Last month, America celebrated the 50th anniversary of the first man to land on the moon. The momentous event occurred during the Nine Days, and the Rebbe held a special farbrengen that Shabbos to mark the accomplishment – as he did half a year earlier to mark the first manned flight to orbit the moon.
On both occasions, the Rebbe noted the teaching of the Baal Shem Tov that everything happens by Divine providence and a Jew, therefore, should view everything he sees or hears as a lesson in serving G-d. The Rebbe went on to explain what we can learn from these events.
First, if the human brain could overcome the multiple challenges involved in reaching the moon, how much greater must the Creator – who endowed the human mind with such spectacular capabilities – be. (At the same time, since so many experts dismissed and even ridiculed the possibility of man reaching the moon, we should recognize man’s limitations. Even when great minds posit what they consider to be unalterable fact, based on seemingly logical proofs, they may turn out to be wrong, as more is discovered about our world and as humankind progresses.)
Second, it took hundreds of thousands of individuals working together for almost a decade to achieve these milestones. Each person’s work on its own may have seemed insignificant, but when all worked together following carefully constructed plans of greater minds, they were able to achieve historic accomplishments.
Likewise, when all humankind, especially all Jews, together follow G-d’s detailed master plan as set forth in His Torah – whether or not we understand the logic behind particular requirements – we will accomplish great things, in particular bringing peace and happiness to the entire world with the coming of Moshiach.
Third, every detail was vital to the project. If any of the hundreds of thousands of people involved in the project had decided to do as he pleased – asserting his rights as a free individual to disregard his carefully-formulated instructions – he would have endangered not only the government’s investment of billions of dollars but also the lives of the astronauts.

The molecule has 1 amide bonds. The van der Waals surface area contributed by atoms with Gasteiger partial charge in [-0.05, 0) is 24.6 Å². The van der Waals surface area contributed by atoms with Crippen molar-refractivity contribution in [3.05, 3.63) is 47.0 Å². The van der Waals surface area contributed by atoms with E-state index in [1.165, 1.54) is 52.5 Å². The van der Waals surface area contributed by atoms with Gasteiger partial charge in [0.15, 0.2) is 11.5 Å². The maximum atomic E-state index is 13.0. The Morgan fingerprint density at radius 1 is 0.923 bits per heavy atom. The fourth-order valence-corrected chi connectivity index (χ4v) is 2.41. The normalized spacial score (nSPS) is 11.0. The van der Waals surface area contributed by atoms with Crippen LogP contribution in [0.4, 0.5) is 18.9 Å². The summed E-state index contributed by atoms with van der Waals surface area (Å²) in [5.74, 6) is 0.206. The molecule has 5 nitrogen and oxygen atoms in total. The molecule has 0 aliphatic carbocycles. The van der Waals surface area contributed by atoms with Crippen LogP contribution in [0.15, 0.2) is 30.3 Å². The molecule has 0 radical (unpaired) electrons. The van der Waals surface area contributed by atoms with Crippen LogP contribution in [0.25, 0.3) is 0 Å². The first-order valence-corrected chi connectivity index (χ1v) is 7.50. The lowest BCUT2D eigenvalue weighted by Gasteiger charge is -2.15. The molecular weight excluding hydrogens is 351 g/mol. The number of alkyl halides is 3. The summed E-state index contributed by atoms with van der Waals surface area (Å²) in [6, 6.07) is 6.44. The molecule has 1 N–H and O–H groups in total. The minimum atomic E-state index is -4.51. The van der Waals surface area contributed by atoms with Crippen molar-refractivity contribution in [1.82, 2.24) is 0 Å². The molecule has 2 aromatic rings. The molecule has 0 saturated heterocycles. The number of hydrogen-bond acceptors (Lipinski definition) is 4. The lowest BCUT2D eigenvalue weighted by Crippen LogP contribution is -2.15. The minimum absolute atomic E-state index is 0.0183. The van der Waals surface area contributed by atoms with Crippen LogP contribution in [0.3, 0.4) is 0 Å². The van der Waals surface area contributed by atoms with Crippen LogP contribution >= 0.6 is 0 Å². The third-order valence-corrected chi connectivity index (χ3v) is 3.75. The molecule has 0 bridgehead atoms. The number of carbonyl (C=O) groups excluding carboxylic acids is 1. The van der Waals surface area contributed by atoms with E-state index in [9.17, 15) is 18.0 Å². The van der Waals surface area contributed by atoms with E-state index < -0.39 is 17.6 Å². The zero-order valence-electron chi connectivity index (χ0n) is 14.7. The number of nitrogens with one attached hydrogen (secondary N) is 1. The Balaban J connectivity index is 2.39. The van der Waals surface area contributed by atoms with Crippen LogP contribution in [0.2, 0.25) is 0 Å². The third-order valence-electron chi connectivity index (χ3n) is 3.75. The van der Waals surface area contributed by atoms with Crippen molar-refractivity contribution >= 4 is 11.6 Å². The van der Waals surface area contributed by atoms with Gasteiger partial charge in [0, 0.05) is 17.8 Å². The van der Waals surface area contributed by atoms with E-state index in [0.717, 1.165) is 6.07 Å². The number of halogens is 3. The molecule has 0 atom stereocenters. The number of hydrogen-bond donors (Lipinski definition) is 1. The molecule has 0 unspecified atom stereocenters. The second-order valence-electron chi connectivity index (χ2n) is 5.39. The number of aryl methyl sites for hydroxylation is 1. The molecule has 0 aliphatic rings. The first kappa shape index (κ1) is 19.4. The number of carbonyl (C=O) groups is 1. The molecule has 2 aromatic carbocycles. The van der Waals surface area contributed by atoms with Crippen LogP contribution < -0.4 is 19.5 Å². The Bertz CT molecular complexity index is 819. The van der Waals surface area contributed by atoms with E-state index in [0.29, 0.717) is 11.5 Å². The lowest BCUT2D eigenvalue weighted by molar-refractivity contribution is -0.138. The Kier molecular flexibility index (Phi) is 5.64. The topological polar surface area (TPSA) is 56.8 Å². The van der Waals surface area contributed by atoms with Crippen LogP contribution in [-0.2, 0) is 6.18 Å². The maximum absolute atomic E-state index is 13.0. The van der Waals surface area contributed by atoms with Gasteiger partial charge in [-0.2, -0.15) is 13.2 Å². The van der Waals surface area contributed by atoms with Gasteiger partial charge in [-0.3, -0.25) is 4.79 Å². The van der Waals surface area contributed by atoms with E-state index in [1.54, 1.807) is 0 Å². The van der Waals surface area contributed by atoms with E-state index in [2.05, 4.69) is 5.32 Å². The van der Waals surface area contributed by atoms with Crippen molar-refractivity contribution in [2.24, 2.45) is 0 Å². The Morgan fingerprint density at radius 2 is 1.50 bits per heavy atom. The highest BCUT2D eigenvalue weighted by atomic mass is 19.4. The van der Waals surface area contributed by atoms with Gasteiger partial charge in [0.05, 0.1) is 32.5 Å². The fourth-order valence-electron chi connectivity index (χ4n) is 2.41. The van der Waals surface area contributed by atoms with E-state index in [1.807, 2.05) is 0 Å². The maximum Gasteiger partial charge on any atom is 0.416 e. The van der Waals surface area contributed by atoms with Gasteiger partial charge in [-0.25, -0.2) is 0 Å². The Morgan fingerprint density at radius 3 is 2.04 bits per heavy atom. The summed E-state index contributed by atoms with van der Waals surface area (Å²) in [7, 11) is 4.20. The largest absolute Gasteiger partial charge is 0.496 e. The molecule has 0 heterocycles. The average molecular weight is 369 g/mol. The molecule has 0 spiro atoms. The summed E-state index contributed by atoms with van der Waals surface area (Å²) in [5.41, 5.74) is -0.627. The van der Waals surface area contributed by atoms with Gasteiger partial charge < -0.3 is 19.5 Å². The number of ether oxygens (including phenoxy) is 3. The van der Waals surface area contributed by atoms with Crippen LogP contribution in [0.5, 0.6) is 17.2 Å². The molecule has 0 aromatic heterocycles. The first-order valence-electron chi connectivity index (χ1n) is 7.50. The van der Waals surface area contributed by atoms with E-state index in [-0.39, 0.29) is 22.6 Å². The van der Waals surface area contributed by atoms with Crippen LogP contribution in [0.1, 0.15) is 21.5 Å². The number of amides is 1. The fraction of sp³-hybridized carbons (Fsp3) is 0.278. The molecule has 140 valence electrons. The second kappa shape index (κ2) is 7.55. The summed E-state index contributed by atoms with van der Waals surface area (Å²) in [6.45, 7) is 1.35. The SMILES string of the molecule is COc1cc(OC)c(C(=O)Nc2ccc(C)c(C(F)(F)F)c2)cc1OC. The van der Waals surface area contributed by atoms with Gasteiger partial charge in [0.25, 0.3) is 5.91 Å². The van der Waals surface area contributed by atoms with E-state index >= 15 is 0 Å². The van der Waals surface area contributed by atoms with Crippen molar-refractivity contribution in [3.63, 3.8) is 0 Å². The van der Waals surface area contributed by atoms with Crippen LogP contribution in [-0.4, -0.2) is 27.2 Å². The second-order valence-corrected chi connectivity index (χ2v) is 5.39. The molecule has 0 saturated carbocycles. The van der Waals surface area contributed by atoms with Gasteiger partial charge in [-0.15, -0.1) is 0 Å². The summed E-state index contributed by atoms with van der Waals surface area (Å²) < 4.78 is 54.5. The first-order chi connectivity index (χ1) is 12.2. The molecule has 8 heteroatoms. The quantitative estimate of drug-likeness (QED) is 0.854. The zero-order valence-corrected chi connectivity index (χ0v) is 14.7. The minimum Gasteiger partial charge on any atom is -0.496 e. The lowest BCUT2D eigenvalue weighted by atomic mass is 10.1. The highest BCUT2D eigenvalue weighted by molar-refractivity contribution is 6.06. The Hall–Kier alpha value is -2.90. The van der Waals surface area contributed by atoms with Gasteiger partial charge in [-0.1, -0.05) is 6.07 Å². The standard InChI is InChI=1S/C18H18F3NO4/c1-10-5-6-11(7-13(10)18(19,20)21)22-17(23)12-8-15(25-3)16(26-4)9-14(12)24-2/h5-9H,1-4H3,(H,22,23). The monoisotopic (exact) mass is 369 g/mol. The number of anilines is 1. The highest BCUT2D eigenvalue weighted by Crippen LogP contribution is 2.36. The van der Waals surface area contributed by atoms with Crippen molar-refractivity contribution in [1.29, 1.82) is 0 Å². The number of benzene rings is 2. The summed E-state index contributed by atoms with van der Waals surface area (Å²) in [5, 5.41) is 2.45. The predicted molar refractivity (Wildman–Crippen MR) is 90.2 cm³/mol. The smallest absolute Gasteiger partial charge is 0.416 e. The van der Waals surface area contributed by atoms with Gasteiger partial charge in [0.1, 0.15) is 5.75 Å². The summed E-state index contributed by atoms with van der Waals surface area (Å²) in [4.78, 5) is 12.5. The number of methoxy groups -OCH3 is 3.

The astronauts, too, had to follow every detail of their instructions, utterly negating their own desires. They had to eat only food selected for them and only at particular times – regardless of whether they understood why. If any one of the astronauts had decided to maintain his own schedule, he would have imperiled his companions and the whole project.
The lesson for us is clear. We, too, are part of a great project, one directed by the great Divine Master-Mind. Every detail matters. If we decide to let others righteously follow G-d’s detailed instructions while we indulge our own desires, we endanger the entire holy project, plunging the entire universe to a lower level and delaying the great goal toward which we should all be aiming.
Fourth, prayer is important. Everyone involved – especially the scientists behind the whole project – realized the great danger they were in, so the astronauts called on the public to pray for them. When the first man stepped on the moon and beheld what tiny planet earth, he proclaimed in the ears of the world, “When I behold Your heavens…the moon and stars that You have set in place, what is man that You remember him?” (Psalms 8:4-5). (The Rebbe quoted the same verse at both farbrengens!)
If non-Jews, who have not studied the Torah, recognize G-d’s greatness and man’s insignificance and emphasize the efficacy of prayer, how much more should we Jews, who study our holy Torah, appreciate the centrality and power of prayer.
Space limitations do not permit us to include other lessons the Rebbe derived from these events. May the above suffice to inspire us with deeper awareness of G-d’s presence and providence.
(Based on the Lubavitcher Rebbe’s teachings)